COMM 655 student Steven Cohen discovered the following mentions/references to JW in the New York Times:

“White House speechwriters struggle with that almost every year. Judson Welliver, who did the writing for Calvin Coolidge under the title of ”literary clerk” (and who should get the credit for Silent Cal’s reputation for eloquence), elected to use nouns. ”It is exceedingly gratifying,” said the cool-keeping chief executive in 1925, ”to report that the general condition is one of progress and prosperity.” No powerful, state-defining adjective.” NYT, 2/17/02.

“The most egregious alliterator – will receive a small plastic bust of President Harding, who in addition to being the 1918 coiner of founding fathers (a term once revered, now considered sexist), set this high standard in 1920 that has never been successfully challenged: The American people, he intoned, in words possibly ghosted by Judson Welliver, his White House “literary clerk,” looked to national leaders for “not heroics but healing, not nostrums but normalcy, not revolution but restoration, not agitation but adjustment, not surgery but serenity, not the dramatic but the dispassionate, not experiment but equipoise.” NYT, 2/26/06.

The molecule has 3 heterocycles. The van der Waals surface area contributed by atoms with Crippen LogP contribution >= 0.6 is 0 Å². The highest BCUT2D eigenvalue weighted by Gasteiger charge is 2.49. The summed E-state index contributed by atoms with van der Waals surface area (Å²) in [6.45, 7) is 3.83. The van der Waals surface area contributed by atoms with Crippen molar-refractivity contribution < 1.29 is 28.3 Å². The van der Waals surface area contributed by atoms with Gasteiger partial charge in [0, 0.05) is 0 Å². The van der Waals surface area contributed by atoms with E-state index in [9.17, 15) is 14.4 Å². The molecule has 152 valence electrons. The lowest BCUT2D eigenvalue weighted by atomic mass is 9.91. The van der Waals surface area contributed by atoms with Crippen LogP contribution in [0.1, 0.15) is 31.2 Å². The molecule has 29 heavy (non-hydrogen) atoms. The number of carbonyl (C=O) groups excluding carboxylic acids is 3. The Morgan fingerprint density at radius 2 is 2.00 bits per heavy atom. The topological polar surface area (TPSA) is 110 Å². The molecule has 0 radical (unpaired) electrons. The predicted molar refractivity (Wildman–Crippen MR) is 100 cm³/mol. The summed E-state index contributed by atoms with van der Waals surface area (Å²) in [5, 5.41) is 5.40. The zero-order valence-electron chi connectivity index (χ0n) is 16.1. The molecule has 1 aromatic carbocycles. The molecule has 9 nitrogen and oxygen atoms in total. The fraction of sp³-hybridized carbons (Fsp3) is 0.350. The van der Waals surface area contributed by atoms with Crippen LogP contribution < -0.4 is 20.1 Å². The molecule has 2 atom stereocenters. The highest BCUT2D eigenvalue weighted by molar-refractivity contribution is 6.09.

“Judson Welliver was hired by Warren G. Harding and served in the White House from March 4, 1921, until Nov. 1, 1925, as ”literary clerk.” He wrote many of Harding’s speeches, making Harding the first President to have a formal speechwriter. Welliver continued in the Coolidge White House for two years and may well have assisted Coolidge in researching facts for his speeches. But certainly he was not responsible for Coolidge’s eloquence, which was well established before he became President. Coolidge’s son, John, adamantly maintains that his father wrote his own speeches, often laboring over the precise choice of words.” NYT, Letter to the Editor, 2/18/87. Another letter in the same vein appears in NYT, 3/5/87.

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